So an important role is played by the paratextual (that which is external to the main text: titles, epigraphs etc.). It is often difficult for the reader to grasp simply from the text alone the full import of these poems. The title of ‘My Oak’, for example, actually accounts for the poem’s first two words, and runs immediately into its un-capitalised opening line. The title of ‘Gherkin Music’ offers the only hint of what’s being described (the eponymous London skyscraper); and the title of prose poem ‘Scorpion’ is the exclusive place in which the metaphorically loaded creature being killed by our narrator is actually named.
Returning to the theme of biography then; a supplementary feature of this collection that helps holistically bind the poems together is the repeated use of the word ‘cell’, which functions as the book’s defining refrain and appears at least once in (almost) every poem. To call-back my intentional fallacy: I couldn’t help but correlate this word to Shapcott’s illness, and to me ‘cell’ became synonymous with cancer, sickness, pain. It’s unnerving that such a short word can alter the course of an otherwise fundamentally comic or pastoral or descriptive (or whatever) poem with context-imposed connotations of grief and fear and abnormality. On a more twee level, the word ‘cell’ can also be used as label for each of these short, self-contained poems that, when considered synchronically, comprise the ‘body’, if you will, of this collection.
There’s the occasional gaffe, for example ‘Composition’, which features the cringe-inducingly clichéd line “I was drowning in possibility” and is somewhat of a conceptual miss-fire, as the narrator composes a beautiful verse while, ostensibly, being distracted by her surroundings because, dammit, she just can’t help herself – she’s such an innate poet. But such errs are rare.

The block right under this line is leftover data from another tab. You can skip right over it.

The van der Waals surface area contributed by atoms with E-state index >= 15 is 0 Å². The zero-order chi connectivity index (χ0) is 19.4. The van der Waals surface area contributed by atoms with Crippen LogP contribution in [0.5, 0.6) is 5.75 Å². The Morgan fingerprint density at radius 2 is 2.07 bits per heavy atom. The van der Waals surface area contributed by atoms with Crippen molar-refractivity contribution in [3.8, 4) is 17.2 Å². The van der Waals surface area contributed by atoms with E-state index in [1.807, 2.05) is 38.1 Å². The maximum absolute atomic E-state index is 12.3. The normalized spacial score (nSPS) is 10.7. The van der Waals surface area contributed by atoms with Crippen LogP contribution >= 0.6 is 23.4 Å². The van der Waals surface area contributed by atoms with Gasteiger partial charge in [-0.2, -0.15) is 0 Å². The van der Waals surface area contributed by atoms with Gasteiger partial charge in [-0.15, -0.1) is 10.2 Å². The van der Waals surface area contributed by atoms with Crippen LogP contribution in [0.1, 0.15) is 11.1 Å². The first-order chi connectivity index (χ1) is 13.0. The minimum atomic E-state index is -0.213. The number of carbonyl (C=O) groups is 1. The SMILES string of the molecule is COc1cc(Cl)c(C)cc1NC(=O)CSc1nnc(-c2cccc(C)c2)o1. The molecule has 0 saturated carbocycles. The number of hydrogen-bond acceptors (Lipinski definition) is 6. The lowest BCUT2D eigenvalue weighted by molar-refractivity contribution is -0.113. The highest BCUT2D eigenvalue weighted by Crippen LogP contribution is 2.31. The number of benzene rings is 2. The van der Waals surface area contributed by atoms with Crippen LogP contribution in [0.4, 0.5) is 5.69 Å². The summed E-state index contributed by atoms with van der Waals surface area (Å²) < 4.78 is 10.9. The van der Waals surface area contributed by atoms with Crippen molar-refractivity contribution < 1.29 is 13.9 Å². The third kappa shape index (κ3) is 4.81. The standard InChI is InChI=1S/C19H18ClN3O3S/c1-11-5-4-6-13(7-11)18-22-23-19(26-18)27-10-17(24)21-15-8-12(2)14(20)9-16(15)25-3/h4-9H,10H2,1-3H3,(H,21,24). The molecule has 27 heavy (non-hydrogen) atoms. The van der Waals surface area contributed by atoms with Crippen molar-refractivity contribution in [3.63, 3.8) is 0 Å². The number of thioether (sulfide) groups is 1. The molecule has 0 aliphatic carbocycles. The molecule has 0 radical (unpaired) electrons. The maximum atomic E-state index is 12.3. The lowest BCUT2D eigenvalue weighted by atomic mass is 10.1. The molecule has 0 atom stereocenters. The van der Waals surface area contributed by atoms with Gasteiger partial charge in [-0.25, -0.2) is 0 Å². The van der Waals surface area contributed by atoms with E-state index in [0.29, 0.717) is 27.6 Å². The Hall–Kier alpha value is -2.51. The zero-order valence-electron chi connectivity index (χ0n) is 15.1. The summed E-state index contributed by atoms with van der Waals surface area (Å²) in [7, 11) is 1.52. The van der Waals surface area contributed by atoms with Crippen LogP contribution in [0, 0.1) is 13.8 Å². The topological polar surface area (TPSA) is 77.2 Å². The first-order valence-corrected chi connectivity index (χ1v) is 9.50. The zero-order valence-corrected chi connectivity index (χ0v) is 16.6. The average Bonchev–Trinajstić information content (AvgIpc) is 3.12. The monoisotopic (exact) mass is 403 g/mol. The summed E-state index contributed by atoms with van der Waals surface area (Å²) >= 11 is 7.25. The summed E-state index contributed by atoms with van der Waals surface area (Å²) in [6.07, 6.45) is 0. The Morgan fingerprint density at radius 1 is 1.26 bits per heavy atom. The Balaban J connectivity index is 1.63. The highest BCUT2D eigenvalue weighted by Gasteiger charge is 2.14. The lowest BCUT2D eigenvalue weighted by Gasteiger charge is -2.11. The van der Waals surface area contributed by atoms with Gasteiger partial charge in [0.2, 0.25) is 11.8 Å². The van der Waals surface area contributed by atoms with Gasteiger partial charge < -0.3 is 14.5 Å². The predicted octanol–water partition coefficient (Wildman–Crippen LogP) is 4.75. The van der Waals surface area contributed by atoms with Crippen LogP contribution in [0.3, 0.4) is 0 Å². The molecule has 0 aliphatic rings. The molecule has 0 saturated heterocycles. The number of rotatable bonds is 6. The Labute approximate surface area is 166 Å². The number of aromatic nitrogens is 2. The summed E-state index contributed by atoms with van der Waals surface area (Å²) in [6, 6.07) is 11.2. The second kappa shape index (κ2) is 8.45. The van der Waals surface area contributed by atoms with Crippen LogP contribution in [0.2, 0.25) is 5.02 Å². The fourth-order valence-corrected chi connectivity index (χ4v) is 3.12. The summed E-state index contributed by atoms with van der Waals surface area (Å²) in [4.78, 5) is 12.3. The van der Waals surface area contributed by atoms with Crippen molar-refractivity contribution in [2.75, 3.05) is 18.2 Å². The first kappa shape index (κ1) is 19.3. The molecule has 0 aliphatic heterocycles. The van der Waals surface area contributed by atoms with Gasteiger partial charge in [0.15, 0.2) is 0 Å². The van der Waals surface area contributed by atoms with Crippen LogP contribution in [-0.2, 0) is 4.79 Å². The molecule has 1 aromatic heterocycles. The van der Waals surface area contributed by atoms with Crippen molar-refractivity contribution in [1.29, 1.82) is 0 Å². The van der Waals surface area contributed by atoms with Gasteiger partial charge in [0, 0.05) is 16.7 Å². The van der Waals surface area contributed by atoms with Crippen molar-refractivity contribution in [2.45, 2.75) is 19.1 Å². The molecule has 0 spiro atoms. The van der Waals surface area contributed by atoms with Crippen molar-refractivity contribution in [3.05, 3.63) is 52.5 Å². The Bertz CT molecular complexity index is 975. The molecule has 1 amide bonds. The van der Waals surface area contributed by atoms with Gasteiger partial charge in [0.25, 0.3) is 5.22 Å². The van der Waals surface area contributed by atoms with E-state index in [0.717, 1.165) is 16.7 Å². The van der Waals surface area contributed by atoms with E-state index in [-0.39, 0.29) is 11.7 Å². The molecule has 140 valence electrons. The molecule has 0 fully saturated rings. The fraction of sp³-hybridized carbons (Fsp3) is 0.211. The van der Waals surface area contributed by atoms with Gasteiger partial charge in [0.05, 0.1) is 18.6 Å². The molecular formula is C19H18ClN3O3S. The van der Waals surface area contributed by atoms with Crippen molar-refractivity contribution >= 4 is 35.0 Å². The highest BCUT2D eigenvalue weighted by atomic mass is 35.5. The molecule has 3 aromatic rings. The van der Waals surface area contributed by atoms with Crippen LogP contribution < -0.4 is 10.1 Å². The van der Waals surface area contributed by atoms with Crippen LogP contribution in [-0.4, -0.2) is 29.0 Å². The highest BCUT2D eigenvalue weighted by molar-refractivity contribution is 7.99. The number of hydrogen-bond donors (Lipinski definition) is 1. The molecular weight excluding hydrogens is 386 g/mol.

Fundamentally this is a very modern book of poetry, frequently abstract and tricky to pin-down, many poems squirm and slip and defy meaning. The aforementioned pseudo-sonnets and some occasional para and internal rhyming are the only nods to neoclassical form, and while some pieces have a kind of regimented stanza length, this is about as structured as they get. But even if modern poetry isn’t quite your thang, I’d recommend you give ‘Of Mutability’ a try: it’s an unusually lyrical collection, considering its ilk; and its thematic collision of beauty and pain offers a successful heuristic to the problems of espousing a verve for life while simultaneously suffering an horrific illness. I suppose it’s up to the caprice of the individual reader whether or not you allow knowledge of Shapcott’s cancer to colour your reading, but for what it’s worth, it definitely helped me ground some of the more abstract pieces within a graspable context and, if anything, it added a poignancy and thematic cohesion that might otherwise have been lacking.